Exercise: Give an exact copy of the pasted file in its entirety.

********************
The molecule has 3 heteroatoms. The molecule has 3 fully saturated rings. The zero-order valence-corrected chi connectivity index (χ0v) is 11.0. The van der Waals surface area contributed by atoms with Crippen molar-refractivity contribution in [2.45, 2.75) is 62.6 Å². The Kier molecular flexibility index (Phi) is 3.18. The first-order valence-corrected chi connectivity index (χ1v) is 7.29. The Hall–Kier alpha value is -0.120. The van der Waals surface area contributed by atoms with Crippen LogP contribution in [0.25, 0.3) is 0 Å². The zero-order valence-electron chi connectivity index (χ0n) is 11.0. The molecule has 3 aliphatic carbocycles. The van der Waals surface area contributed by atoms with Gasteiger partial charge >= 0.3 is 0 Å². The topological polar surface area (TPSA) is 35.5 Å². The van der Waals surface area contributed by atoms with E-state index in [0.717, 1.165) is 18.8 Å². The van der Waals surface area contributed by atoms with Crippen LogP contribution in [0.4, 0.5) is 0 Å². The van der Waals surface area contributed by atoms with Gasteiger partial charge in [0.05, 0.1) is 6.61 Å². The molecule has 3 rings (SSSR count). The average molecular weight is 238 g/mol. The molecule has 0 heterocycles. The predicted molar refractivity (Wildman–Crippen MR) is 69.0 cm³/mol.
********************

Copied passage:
The molecule has 3 heteroatoms. The molecule has 3 fully saturated rings. The zero-order valence-corrected chi connectivity index (χ0v) is 11.0. The van der Waals surface area contributed by atoms with Crippen molar-refractivity contribution in [2.45, 2.75) is 62.6 Å². The Kier molecular flexibility index (Phi) is 3.18. The first-order valence-corrected chi connectivity index (χ1v) is 7.29. The Hall–Kier alpha value is -0.120. The van der Waals surface area contributed by atoms with Crippen LogP contribution in [0.25, 0.3) is 0 Å². The zero-order valence-electron chi connectivity index (χ0n) is 11.0. The molecule has 3 aliphatic carbocycles. The van der Waals surface area contributed by atoms with Gasteiger partial charge >= 0.3 is 0 Å². The topological polar surface area (TPSA) is 35.5 Å². The van der Waals surface area contributed by atoms with E-state index in [0.717, 1.165) is 18.8 Å². The van der Waals surface area contributed by atoms with Crippen LogP contribution in [0.4, 0.5) is 0 Å². The van der Waals surface area contributed by atoms with Gasteiger partial charge in [0.05, 0.1) is 6.61 Å². The molecule has 3 rings (SSSR count). The average molecular weight is 238 g/mol. The molecule has 0 heterocycles. The predicted molar refractivity (Wildman–Crippen MR) is 69.0 cm³/mol.